The Difference Between George Jonas and me

The difference, of course, is writerly talent, and I do not think if I spent more time writing, I would write better.

The chief political event of the week has been the victory of Romney in the debates with Obama, which I have reported in less a triumphalist tone than some. I said he won on points: Obama was not as bad as he has been described by his acolytes, and if Romney was better, it was that he politely made better points, as how could he not, with the US economy in the tank? My hero George Jonas has taken the same view.

They went 10 rounds, with the challenger taking the fight to the title-holder, as challengers must. There were no knock-downs, let alone knockouts, but after the final bell Romney was ahead on points….

Obama may be better at campaigning than debating, but he was good, even very good at times; calm, laid back, relaxed. Romney was less relaxed, and it worked for him. Both contestants seem to have made a strategic decision to sound moderate, polite, pragmatic, practical, conciliatory, agonistic rather than antagonistic; to come across not so much as George Washington’s heirs seeking to lead America, but as Geneva-class technocrats, offering to build a 21st century ecumenical shopping plaza in outer space. The decision served Romney better than Obama.

 

Which was my point exactly. A certain amount of age, experience and skepticism explain our lack of exultation or despair. But watch how Jonas hits a ball out of the park, whereas I, at best, had a stand-up double.

 

Both contestants seem to have made a strategic decision to sound moderate, polite, pragmatic, practical, conciliatory, agonistic rather than antagonistic; to come across not so much as George Washington’s heirs seeking to lead America, but as Geneva-class technocrats, offering to build a 21st century ecumenical shopping plaza in outer space. The decision served Romney better than Obama.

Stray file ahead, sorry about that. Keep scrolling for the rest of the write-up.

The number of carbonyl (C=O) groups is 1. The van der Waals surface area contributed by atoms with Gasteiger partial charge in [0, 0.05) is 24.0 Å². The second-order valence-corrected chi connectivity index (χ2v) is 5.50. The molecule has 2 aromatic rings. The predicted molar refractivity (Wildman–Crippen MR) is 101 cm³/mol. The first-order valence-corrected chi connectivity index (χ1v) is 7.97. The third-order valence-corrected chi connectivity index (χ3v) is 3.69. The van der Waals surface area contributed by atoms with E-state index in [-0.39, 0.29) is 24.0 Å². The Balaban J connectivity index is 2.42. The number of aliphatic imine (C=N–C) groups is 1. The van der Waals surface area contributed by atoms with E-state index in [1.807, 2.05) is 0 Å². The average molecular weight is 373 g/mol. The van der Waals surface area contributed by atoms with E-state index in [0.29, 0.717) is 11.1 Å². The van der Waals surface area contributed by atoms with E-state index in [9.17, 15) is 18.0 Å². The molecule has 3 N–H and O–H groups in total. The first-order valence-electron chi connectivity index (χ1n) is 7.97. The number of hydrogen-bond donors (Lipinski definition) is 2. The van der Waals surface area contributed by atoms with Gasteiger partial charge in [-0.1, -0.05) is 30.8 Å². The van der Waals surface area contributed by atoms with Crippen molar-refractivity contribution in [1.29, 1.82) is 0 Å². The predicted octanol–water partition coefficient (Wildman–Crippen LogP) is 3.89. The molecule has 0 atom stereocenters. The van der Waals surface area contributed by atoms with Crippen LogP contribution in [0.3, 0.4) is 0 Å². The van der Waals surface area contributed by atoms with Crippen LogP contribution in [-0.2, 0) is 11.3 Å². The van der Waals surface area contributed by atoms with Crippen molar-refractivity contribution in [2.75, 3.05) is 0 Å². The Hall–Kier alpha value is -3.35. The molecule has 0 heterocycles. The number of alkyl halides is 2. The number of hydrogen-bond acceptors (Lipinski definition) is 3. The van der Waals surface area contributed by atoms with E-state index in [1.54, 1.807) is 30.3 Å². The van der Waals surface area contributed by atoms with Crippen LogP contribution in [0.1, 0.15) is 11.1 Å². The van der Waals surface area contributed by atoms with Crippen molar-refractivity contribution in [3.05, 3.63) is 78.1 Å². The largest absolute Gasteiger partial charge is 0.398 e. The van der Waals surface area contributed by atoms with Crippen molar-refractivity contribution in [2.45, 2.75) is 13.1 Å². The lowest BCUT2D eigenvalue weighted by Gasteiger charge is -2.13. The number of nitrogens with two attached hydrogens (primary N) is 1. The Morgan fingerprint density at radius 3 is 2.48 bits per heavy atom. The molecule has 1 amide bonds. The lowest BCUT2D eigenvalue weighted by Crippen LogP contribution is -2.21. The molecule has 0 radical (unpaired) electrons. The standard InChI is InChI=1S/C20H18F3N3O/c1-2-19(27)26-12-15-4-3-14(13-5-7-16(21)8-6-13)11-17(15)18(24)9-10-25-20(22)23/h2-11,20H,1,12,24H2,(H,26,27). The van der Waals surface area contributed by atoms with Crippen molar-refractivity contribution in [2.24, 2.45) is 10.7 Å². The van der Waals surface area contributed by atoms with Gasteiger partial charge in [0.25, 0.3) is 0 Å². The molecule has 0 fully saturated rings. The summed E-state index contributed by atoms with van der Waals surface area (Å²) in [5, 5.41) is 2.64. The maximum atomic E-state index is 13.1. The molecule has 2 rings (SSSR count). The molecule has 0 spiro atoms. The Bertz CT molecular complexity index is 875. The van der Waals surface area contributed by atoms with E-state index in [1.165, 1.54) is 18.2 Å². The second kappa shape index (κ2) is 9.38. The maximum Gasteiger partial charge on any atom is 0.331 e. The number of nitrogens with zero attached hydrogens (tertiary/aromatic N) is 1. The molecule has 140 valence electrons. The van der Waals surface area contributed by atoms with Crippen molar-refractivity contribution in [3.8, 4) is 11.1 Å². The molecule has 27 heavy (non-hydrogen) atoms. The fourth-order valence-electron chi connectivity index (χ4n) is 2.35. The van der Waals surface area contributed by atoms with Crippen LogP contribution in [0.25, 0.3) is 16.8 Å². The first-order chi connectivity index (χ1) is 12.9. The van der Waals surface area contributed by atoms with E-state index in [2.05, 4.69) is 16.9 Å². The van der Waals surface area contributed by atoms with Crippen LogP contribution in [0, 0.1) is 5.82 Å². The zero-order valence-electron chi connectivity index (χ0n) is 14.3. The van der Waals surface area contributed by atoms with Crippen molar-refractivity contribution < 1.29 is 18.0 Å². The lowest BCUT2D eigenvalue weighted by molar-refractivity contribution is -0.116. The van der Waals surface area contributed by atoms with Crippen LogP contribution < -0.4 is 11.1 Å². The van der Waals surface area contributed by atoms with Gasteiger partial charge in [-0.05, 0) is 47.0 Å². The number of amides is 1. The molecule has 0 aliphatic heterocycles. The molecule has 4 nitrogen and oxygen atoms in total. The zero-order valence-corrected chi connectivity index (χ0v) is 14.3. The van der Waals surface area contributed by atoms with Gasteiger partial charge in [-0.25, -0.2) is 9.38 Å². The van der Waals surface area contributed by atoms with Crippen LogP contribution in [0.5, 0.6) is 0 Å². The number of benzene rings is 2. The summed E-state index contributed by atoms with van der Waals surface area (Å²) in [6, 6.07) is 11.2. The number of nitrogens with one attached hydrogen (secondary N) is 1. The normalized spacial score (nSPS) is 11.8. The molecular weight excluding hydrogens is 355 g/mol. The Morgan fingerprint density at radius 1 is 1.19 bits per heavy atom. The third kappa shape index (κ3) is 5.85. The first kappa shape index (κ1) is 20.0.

“A 21st century ecumenical shopping plaza in outer space”? George! You outdo yourself. Maybe, in truth, that is what America is.

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Addendum:

 

The best description I have seen so far of the reasons for liberal  shock on Obama’s performance is from James Taranto in the Wall Street Journal:

What we saw last night was the real Obama–a bright but incurious and inexperienced man who four years ago was promoted well beyond his level of competency. The Obama that guys like Matthews and Sullivan expected instead was a character in a fairy tale–a fairy tale written by guys like Matthews and Sullivan.

 

 

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dmorris

The difference in the candidates,aside from Obama’s pathetic lack of credentials for the job, is that basically Romney DOES believe in American exceptionalism, while Obama apologizes for it.

But,with either, it’s “buy my brand of band-aid,rather than my opponent’s”.

Romney,though, is WAY better for Canada, as he sees us as a source of oil, while Obama wants fairy tale solutions to the energy problem. I wish our MSM had the sense to realise that, but in their cossetted little world, real jobs don’t seem to matter.

Sue

More from James Taranto

“Journalists and pundits turn on Obama for failing to make their fairy tales come true,” and notes that one reason why last night’s debate “came as such a shock to Obama” — and by extension, Obama’s Palace Guard MSM — “is that it was the first time in his career that he shared a debate stage with a serious opponent:”

“The (James) Taranto Principle.” In short, it means that the liberal media so coddles liberal politicians that they have no idea how to cope outside that liberal media bubble. . . .

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